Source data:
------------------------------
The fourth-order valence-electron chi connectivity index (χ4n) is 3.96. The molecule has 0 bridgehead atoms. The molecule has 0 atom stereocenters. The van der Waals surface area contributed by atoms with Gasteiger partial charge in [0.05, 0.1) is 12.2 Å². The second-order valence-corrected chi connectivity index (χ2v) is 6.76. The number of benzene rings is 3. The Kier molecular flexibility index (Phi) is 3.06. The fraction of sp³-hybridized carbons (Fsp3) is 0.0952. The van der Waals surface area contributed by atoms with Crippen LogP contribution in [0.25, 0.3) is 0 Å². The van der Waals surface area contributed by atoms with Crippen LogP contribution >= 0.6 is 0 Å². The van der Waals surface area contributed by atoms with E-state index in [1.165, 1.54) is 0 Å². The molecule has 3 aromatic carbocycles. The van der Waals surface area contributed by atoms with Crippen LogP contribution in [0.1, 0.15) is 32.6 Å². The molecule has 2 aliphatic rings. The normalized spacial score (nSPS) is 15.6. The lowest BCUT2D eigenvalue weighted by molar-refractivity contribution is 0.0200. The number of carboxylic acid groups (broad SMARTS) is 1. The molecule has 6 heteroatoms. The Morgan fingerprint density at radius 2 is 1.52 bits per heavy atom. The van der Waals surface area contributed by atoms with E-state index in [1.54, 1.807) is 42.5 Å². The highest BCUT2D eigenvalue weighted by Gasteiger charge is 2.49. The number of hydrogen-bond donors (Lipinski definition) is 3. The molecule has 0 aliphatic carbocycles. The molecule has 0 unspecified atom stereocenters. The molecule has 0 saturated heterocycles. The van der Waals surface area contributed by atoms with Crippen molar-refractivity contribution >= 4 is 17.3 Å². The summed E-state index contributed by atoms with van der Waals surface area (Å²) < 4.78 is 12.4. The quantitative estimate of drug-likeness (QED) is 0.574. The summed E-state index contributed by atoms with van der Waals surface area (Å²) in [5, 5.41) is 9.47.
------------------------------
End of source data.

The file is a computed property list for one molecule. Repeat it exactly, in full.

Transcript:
The fourth-order valence-electron chi connectivity index (χ4n) is 3.96. The molecule has 0 bridgehead atoms. The molecule has 0 atom stereocenters. The van der Waals surface area contributed by atoms with Gasteiger partial charge in [0.05, 0.1) is 12.2 Å². The second-order valence-corrected chi connectivity index (χ2v) is 6.76. The number of benzene rings is 3. The Kier molecular flexibility index (Phi) is 3.06. The fraction of sp³-hybridized carbons (Fsp3) is 0.0952. The van der Waals surface area contributed by atoms with Crippen LogP contribution in [0.25, 0.3) is 0 Å². The van der Waals surface area contributed by atoms with Crippen LogP contribution >= 0.6 is 0 Å². The van der Waals surface area contributed by atoms with E-state index in [1.165, 1.54) is 0 Å². The molecule has 3 aromatic carbocycles. The van der Waals surface area contributed by atoms with Crippen LogP contribution in [0.1, 0.15) is 32.6 Å². The molecule has 2 aliphatic rings. The normalized spacial score (nSPS) is 15.6. The lowest BCUT2D eigenvalue weighted by molar-refractivity contribution is 0.0200. The number of carboxylic acid groups (broad SMARTS) is 1. The molecule has 6 heteroatoms. The Morgan fingerprint density at radius 2 is 1.52 bits per heavy atom. The van der Waals surface area contributed by atoms with E-state index in [1.54, 1.807) is 42.5 Å². The highest BCUT2D eigenvalue weighted by Gasteiger charge is 2.49. The number of hydrogen-bond donors (Lipinski definition) is 3. The molecule has 0 aliphatic carbocycles. The molecule has 0 unspecified atom stereocenters. The molecule has 0 saturated heterocycles. The van der Waals surface area contributed by atoms with Crippen molar-refractivity contribution >= 4 is 17.3 Å². The summed E-state index contributed by atoms with van der Waals surface area (Å²) < 4.78 is 12.4. The quantitative estimate of drug-likeness (QED) is 0.574. The summed E-state index contributed by atoms with van der Waals surface area (Å²) in [5, 5.41) is 9.47.